Mezcal’s production process also differs from tequila, with the hearts of the agave smoked in ovens rather than baked, giving the spirit its distinctive smoky flavor. Agave has an almost mythical status in Oaxaca, and those turned on to mezcal’s distinctive flavors remember their conversion.

Mezcal Cartel
A typical table spread at one of the so-called “Mezcal Cartel’s at-home tastings.

For Samuels, that moment came at Austin’s Bar Ilegal, a tiny, dark mezcaleria where patrons were encouraged to sip samples from traditional copas. “That was my first experience,” said Samuels, who’s been tending bar at Oak Cliff’s Bar Belmont throughout the last year. “I didn’t really understand until I was in that room. Then Shad and I started doing the dinners and it kept getting larger and we thought, ‘We need a good room to drink mezcal in.’ That led to this.”

Las Almas Rotas – “the broken souls” – will have such a room, lurking behind a main area focused on cocktails and Mexican small plates. There you’ll find more obscure mezcals and even Paranubes, a fantastic Oaxacan agricole rum. “It’s kind of an homage to our speakeasy,” Samuels says. “Just straight spirits and Topo Chico.”

Mauricio Garriegos and Daniel Zapata
Bartenders Garriegos and Zapata keeping it real at Santos y Pecadores, the twice-weekly mezcal pop-up at Uptown’s Bowen House.

Such a room already exists in Dallas, in the back area of Uptown’s Bowen House, where bartenders Daniel Zapata and Mauricio Garriegos operate Santos y Pecadores (“saints and sinners”) on Tuesday and Thursday nights. The two pour strictly agave spirits in a small space accented with Christian paraphernalia, luchador masks and even a figurine of a revered, Robin-Hood-like narco.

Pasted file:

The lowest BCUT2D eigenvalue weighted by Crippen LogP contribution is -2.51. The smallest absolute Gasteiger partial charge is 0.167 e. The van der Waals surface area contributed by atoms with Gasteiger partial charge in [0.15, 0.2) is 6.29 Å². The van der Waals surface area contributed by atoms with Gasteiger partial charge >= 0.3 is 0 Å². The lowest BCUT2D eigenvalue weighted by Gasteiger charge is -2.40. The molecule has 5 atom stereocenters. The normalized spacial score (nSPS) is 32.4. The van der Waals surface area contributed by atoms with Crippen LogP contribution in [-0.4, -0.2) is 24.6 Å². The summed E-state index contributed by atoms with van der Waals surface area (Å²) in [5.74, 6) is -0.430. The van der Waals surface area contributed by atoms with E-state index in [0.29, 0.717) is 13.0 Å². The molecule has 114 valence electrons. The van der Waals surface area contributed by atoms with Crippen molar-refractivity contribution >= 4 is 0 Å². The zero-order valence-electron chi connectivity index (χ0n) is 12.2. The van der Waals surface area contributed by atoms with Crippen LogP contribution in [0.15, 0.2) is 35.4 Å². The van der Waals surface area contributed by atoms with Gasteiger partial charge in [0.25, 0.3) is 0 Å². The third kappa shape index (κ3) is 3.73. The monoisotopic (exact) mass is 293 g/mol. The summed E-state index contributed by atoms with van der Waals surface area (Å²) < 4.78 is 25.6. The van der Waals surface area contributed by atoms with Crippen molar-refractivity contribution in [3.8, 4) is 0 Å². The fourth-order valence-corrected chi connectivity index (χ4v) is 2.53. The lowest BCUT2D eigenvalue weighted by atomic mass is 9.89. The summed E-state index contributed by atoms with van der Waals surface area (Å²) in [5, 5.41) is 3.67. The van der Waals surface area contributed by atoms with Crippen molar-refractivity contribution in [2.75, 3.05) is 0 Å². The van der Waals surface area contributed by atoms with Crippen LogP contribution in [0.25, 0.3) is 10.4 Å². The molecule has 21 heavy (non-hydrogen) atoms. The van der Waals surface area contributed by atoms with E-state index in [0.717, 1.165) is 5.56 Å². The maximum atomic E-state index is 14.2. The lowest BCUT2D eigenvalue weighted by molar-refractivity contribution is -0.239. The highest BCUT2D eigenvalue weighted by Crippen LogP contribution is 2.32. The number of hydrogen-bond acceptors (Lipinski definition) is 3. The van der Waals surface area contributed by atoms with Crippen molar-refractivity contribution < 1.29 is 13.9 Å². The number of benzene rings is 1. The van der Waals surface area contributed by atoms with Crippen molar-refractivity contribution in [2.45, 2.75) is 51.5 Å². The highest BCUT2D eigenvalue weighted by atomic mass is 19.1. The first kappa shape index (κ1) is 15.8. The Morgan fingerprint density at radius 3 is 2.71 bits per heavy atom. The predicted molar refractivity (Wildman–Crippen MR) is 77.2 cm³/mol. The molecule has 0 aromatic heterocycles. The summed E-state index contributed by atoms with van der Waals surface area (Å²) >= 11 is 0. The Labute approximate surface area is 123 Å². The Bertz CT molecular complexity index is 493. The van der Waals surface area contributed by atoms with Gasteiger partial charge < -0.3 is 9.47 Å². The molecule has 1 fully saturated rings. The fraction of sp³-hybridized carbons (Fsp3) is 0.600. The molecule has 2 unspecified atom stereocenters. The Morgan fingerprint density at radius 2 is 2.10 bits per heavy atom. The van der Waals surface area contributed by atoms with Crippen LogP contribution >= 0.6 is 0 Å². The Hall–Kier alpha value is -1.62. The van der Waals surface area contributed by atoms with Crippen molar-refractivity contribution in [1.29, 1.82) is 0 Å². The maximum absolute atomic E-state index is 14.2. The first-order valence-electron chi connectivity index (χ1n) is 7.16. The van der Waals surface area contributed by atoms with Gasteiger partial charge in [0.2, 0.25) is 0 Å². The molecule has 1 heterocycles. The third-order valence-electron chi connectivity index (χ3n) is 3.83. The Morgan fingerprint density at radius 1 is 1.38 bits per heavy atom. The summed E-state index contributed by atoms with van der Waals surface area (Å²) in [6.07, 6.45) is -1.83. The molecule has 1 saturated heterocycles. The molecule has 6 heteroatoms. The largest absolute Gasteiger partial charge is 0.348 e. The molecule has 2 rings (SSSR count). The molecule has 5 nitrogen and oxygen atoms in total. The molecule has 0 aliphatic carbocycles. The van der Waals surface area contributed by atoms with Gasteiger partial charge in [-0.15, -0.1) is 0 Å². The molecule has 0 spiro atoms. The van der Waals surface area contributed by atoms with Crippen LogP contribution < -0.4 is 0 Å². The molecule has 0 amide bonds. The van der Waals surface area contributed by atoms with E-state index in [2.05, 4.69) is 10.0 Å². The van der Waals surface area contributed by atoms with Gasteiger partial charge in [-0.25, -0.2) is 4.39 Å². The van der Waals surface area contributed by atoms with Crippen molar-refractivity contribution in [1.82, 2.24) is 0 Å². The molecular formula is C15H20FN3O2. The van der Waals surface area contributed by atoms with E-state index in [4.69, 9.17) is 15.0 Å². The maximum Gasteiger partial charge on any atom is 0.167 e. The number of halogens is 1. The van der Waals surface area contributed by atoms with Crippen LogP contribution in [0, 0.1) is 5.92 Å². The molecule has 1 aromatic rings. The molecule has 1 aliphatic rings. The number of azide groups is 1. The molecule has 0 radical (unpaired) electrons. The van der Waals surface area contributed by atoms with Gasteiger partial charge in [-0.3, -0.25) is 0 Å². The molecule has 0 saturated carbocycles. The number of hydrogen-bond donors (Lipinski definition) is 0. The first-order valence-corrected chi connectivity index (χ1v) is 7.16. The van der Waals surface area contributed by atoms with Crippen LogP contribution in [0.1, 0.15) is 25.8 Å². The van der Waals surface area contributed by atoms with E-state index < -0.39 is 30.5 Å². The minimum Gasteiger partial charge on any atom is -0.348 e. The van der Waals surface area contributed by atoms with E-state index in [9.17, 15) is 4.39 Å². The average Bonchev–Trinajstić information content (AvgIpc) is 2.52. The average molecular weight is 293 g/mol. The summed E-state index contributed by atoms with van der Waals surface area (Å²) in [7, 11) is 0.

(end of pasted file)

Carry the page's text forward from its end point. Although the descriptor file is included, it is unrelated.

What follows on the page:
Santos y Pecadores, too, is an extension of a previous effort, a series of mezcal pop-ups previously conducted with fellow bartenders Hector Zavala and Luis Sifuentes.

“We want people to get in love with mezcal,” says Garriegos, who also works at Palapas on Lower Greenville. That is the true Mexico, he says; not tequila. “It’s, like, with Mexican food. People think they’re eating real Mexican food but it’s actually Tex-Mex.”

Las Almas Rotas will be open Wednesdays through Sundays, with church-pew seating, contemporary Mexican rustic decor and two-inch-thick pecan tables from the original speakeasy. The image of an agave plant that graces the front door was done by Leigh Kvetko, a graphic designer.

Mezcal Cartel
Informal dinner-table gatherings eventually led to this now-closed underground tasting room on Davis Street.

Husband Shad is an antiques collector and dealer, and the Kvetkos hosted many of the original gatherings of the so-called “Mezcal Cartel,” of which I was fortunate enough to be a part. What began as a group of mezcal-enthused friends sipping agave around a dinner table will now be a brick-and-mortar operation that they hope will inspire similar zeal in others.

“We basically created a room that we would want to drink in,” Shad Kvetko says.

For their mezcaleria’s actual opening date, keep an eye on their Facebook page for announcements.

LAS ALMAS ROTAS, 3615 PARRY AVE, DALLAS.

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7th Annual margarita fest offered a sweet answer to sour weather

Mellow Mushroom
Pouring Mellow Mushroom’s honey-ginger habanero margarita at Margarita Meltdown 2017.

It’s been just over a week since the 7th annual Margarita Meltdown, a sold-out, five-hour party featuring more than two dozen Margarita variations from all around the Dallas-Fort Worth area – which could be why I’m barely getting around to recapping the whole thing.